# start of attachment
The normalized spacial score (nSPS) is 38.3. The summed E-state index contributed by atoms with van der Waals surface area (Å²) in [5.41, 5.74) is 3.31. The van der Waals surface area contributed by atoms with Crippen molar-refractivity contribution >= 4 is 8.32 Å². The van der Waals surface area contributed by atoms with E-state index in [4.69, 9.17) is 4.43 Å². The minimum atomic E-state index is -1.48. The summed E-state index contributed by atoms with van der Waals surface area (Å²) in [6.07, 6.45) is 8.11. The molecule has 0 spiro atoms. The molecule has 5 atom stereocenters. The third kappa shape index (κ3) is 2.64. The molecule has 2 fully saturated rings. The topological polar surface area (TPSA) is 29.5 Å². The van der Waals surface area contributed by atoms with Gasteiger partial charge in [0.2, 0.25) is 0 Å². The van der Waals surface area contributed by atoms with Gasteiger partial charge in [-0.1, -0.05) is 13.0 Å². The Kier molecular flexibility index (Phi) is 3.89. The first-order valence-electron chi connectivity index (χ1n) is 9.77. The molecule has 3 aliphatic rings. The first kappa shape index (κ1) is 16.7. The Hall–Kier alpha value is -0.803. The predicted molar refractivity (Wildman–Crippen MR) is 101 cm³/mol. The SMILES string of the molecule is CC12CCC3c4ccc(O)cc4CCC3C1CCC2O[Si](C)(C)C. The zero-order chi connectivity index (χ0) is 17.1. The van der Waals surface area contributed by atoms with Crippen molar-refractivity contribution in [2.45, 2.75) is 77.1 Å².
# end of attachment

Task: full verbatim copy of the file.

The normalized spacial score (nSPS) is 38.3. The summed E-state index contributed by atoms with van der Waals surface area (Å²) in [5.41, 5.74) is 3.31. The van der Waals surface area contributed by atoms with Crippen molar-refractivity contribution >= 4 is 8.32 Å². The van der Waals surface area contributed by atoms with E-state index in [4.69, 9.17) is 4.43 Å². The minimum atomic E-state index is -1.48. The summed E-state index contributed by atoms with van der Waals surface area (Å²) in [6.07, 6.45) is 8.11. The molecule has 0 spiro atoms. The molecule has 5 atom stereocenters. The third kappa shape index (κ3) is 2.64. The molecule has 2 fully saturated rings. The topological polar surface area (TPSA) is 29.5 Å². The van der Waals surface area contributed by atoms with Gasteiger partial charge in [0.2, 0.25) is 0 Å². The van der Waals surface area contributed by atoms with Gasteiger partial charge in [-0.1, -0.05) is 13.0 Å². The Kier molecular flexibility index (Phi) is 3.89. The first-order valence-electron chi connectivity index (χ1n) is 9.77. The molecule has 3 aliphatic rings. The first kappa shape index (κ1) is 16.7. The Hall–Kier alpha value is -0.803. The predicted molar refractivity (Wildman–Crippen MR) is 101 cm³/mol. The SMILES string of the molecule is CC12CCC3c4ccc(O)cc4CCC3C1CCC2O[Si](C)(C)C. The zero-order chi connectivity index (χ0) is 17.1. The van der Waals surface area contributed by atoms with Crippen molar-refractivity contribution in [2.45, 2.75) is 77.1 Å².